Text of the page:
Presently, there are thousands of cryptocurrencies out there, with many more being started daily. While they all rely on the same premise of a consensus-based, decentralized, and immutable ledger in order to transfer value digitally between trustless parties, there are subtle and not-so-subtle differences between them.
This article will make sense of the landscape and look to help categorize cryptocurrencies into four broad types:
The first major type of cryptocurrency is payment cryptocurrency. Bitcoin, perhaps the most famous cryptocurrency, was the first successful example of a digital payment cryptocurrency. The purpose of a payment cryptocurrency, as the name implies, is not only as a medium of exchange but also as a purely peer-to-peer electronic cash to facilitate transactions.
Broadly speaking, since this type of cryptocurrency is meant to be a general-purpose currency, it has a dedicated blockchain that only supports that purpose. It means that smart contracts and decentralized applications (Dapps) cannot be run on these blockchains.
These payment cryptocurrencies also tend to have a limited number of digital coins that can ever be created, which makes them naturally deflationary. With less and less of these digital coins can be mined, the value of the digital currency is expected to rise.
Examples of payment cryptocurrencies include Bitcoin, Litecoin, Monero, Dogecoin, and Bitcoin Cash.
The second major type of cryptocurrency is the Utility Token. Tokens are any cryptographic asset that runs on top of another blockchain. Ethereum network was the first to incorporate the concept of allowing other crypto assets to piggyback on its blockchain.
As a matter of fact, Vitalik Buterin, the founder of Ethereum, envisioned his cryptocurrency as an open-sourced programmable money that could allow smart contracts and decentralized apps to disintermediate legacy financial and legal entities.
Another key difference between tokens and payment cryptocurrency is that tokens, like Ether on the Ethereum network, are not capped. These cryptocurrencies are, therefore, inflationary – meaning that since more and more of these tokens are created, the value of this digital asset should be expected to fall, like a fiat currency in a country that is constantly running its cash printing press.
A Utility Token serves a specific purpose or function on the blockchain, called a use case.
Ether’s use case, as an example, is for paying transaction fees to write something to the Ethereum blockchain or building and purchasing Dapps on the platform. In fact, the Ethereum network was changed in 2021 to expend, or burn off, some of the Ether used in each transaction to align the use case. You will hear these sorts of tokens referred to as Infrastructure Tokens.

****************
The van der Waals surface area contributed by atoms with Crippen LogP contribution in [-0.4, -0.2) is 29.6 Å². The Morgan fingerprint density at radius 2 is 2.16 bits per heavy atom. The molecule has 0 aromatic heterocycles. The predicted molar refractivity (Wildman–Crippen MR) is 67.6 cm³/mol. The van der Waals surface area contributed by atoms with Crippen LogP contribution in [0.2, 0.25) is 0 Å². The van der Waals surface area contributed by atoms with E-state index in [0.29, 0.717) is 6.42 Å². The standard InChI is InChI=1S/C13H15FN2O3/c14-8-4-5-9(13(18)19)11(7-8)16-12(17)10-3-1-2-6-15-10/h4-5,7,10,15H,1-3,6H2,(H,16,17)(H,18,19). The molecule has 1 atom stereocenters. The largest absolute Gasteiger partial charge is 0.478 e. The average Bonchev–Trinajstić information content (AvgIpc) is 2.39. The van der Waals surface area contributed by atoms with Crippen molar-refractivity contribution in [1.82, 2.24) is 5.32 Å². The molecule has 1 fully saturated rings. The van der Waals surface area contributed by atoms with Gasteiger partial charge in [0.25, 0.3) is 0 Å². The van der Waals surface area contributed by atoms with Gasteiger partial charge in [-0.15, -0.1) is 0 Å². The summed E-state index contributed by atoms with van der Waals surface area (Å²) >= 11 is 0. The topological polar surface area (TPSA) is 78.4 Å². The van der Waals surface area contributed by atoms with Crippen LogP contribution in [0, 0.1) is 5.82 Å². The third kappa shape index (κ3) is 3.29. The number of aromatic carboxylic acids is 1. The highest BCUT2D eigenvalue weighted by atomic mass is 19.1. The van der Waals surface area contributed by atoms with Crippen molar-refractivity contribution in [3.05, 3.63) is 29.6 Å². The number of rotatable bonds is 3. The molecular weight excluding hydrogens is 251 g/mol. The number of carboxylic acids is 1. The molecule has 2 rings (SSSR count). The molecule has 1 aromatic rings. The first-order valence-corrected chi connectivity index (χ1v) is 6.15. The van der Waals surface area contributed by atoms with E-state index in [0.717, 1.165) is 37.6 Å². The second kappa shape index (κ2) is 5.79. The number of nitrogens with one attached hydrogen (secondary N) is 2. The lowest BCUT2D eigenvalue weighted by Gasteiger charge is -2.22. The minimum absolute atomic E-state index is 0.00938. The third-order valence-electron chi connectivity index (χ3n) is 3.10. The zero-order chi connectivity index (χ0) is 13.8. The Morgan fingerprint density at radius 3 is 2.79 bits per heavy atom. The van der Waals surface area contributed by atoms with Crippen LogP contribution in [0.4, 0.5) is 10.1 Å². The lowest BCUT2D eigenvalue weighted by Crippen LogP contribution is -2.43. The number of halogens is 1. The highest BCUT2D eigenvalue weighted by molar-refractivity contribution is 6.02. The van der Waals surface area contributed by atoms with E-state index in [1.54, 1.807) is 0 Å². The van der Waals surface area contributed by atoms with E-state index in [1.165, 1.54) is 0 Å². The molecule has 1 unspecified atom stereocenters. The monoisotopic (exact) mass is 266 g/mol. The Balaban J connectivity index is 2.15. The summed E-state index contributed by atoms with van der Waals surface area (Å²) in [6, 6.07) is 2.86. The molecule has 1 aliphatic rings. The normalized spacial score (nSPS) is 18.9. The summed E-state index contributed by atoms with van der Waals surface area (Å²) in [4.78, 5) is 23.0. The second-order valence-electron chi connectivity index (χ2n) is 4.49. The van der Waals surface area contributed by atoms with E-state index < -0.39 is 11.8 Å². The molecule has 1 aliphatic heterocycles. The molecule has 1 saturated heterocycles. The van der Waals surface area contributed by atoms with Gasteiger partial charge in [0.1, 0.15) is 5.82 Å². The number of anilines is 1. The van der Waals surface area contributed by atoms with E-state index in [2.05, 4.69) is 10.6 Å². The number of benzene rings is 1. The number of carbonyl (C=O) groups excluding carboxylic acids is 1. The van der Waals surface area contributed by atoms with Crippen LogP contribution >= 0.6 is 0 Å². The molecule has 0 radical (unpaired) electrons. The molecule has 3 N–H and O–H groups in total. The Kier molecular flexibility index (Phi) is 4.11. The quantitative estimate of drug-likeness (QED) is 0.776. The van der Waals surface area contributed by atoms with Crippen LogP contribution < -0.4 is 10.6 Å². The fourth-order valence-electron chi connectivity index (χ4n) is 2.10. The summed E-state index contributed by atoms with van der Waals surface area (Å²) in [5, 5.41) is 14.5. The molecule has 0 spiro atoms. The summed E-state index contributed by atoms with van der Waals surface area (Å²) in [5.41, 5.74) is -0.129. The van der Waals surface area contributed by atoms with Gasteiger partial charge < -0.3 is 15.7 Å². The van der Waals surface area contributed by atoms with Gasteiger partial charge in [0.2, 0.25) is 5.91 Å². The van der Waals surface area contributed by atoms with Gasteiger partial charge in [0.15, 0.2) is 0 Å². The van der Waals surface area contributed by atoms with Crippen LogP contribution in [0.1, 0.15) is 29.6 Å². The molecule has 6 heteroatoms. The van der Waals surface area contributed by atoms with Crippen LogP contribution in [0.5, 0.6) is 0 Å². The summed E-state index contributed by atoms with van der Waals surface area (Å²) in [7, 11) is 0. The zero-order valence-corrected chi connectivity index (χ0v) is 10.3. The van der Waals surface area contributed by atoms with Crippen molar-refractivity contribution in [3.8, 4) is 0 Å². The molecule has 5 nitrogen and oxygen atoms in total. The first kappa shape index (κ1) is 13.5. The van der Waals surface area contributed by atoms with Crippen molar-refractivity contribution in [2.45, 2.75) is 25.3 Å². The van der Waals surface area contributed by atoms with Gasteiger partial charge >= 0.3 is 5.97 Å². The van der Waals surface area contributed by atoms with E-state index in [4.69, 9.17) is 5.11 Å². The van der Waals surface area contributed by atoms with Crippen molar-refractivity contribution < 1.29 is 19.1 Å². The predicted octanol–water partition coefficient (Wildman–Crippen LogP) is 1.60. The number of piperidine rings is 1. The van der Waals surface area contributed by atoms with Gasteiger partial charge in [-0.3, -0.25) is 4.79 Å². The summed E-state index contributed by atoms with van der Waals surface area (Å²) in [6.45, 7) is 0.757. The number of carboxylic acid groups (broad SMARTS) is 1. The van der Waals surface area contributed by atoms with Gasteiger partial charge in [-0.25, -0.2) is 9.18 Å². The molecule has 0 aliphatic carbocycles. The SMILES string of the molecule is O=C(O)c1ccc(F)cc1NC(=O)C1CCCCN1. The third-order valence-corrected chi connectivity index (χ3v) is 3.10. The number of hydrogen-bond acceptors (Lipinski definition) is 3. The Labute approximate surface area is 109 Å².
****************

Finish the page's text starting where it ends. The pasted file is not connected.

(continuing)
Some cryptocurrency projects issue Service Tokens that grant the holder access to or allow them to perform something on a network. One such type of this service token is Storj, an alternative to Google Drive, Dropbox, or Microsoft Onedrive. The platform rents unused hard drive space to those looking to store data in the Cloud.
These users would pay for the service in Storj’s native utility token. To earn these tokens, those who are storing the data must pass random file verification cryptographically every hour to ensure that the data is still in their possession.
Another example of a token is Binance’s Binance Coin (BNB), which was created to give the holder discounted trading fees. As this type of token grants access to a cryptocurrency exchange, you will sometimes hear it referred to as an Exchange Token.
Tokens are most commonly sold by Initial Coin Offerings (ICO), which connects early-stage cryptocurrency projects to investors. The ones that represent ownership or other rights to another security or asset are called Security Tokens, a type of fractional ownership. More broadly speaking, exchange and security tokens belong to a larger class of Financial Tokens related to financial transactions, such as borrowing, lending, trading, crowdfunding, and betting.
Another interesting use of tokens is for governance purposes. These tokens give its holders a right to vote on certain things within a cryptocurrency network. Generally, these tend to bigger and more significant changes or decisions and is necessary to maintain the decentralized nature of the network. This allows the community, through their votes, to decide on proposals, rather than focus the decision-making power in a small group.
An example would be a DAO (Decentralized Autonomous Organizations), which are a type of virtual cooperatives. The most famous of these is the Genesis DAO. More currently, the MakerDAO has a separate governance token, called the MKR. Holders of MKR get to vote on decisions pertaining to MakerDAOs stablecoin, called Dai.